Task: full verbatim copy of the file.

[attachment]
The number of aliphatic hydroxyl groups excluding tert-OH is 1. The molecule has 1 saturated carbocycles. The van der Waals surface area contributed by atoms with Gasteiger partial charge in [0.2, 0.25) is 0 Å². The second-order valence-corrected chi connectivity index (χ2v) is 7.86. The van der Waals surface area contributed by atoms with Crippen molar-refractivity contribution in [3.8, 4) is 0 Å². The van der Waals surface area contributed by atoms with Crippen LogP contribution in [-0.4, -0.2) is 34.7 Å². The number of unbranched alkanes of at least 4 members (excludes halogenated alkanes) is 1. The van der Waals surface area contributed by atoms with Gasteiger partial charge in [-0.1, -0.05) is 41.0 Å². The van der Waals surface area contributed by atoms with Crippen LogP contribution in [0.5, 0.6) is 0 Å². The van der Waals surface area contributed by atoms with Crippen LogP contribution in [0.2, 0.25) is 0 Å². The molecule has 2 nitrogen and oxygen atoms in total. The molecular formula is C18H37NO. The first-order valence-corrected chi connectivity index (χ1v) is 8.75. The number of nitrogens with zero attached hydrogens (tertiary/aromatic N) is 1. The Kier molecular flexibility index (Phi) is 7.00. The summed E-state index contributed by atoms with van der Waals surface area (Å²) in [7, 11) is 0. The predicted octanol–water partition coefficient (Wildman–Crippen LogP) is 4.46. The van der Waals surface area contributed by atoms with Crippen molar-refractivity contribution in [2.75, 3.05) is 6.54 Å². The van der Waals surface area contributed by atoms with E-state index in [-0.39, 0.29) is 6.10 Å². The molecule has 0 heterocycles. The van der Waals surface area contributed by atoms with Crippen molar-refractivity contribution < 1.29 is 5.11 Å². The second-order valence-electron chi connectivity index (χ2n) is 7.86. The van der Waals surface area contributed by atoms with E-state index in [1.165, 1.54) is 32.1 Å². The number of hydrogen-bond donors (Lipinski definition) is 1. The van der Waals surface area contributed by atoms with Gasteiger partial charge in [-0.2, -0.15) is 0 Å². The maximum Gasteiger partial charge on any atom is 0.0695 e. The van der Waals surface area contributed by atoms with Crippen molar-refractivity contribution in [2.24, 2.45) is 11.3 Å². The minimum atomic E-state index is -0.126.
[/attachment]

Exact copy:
The number of aliphatic hydroxyl groups excluding tert-OH is 1. The molecule has 1 saturated carbocycles. The van der Waals surface area contributed by atoms with Gasteiger partial charge in [0.2, 0.25) is 0 Å². The second-order valence-corrected chi connectivity index (χ2v) is 7.86. The van der Waals surface area contributed by atoms with Crippen molar-refractivity contribution in [3.8, 4) is 0 Å². The van der Waals surface area contributed by atoms with Crippen LogP contribution in [-0.4, -0.2) is 34.7 Å². The number of unbranched alkanes of at least 4 members (excludes halogenated alkanes) is 1. The van der Waals surface area contributed by atoms with Gasteiger partial charge in [-0.1, -0.05) is 41.0 Å². The van der Waals surface area contributed by atoms with Crippen LogP contribution in [0.5, 0.6) is 0 Å². The van der Waals surface area contributed by atoms with Crippen LogP contribution in [0.2, 0.25) is 0 Å². The molecule has 2 nitrogen and oxygen atoms in total. The molecular formula is C18H37NO. The first-order valence-corrected chi connectivity index (χ1v) is 8.75. The number of nitrogens with zero attached hydrogens (tertiary/aromatic N) is 1. The Kier molecular flexibility index (Phi) is 7.00. The summed E-state index contributed by atoms with van der Waals surface area (Å²) in [7, 11) is 0. The predicted octanol–water partition coefficient (Wildman–Crippen LogP) is 4.46. The van der Waals surface area contributed by atoms with Crippen molar-refractivity contribution in [2.75, 3.05) is 6.54 Å². The van der Waals surface area contributed by atoms with E-state index in [-0.39, 0.29) is 6.10 Å². The molecule has 0 heterocycles. The van der Waals surface area contributed by atoms with Crippen molar-refractivity contribution < 1.29 is 5.11 Å². The second-order valence-electron chi connectivity index (χ2n) is 7.86. The van der Waals surface area contributed by atoms with E-state index in [1.165, 1.54) is 32.1 Å². The number of hydrogen-bond donors (Lipinski definition) is 1. The van der Waals surface area contributed by atoms with Gasteiger partial charge in [-0.2, -0.15) is 0 Å². The maximum Gasteiger partial charge on any atom is 0.0695 e. The van der Waals surface area contributed by atoms with Crippen molar-refractivity contribution in [2.24, 2.45) is 11.3 Å². The minimum atomic E-state index is -0.126.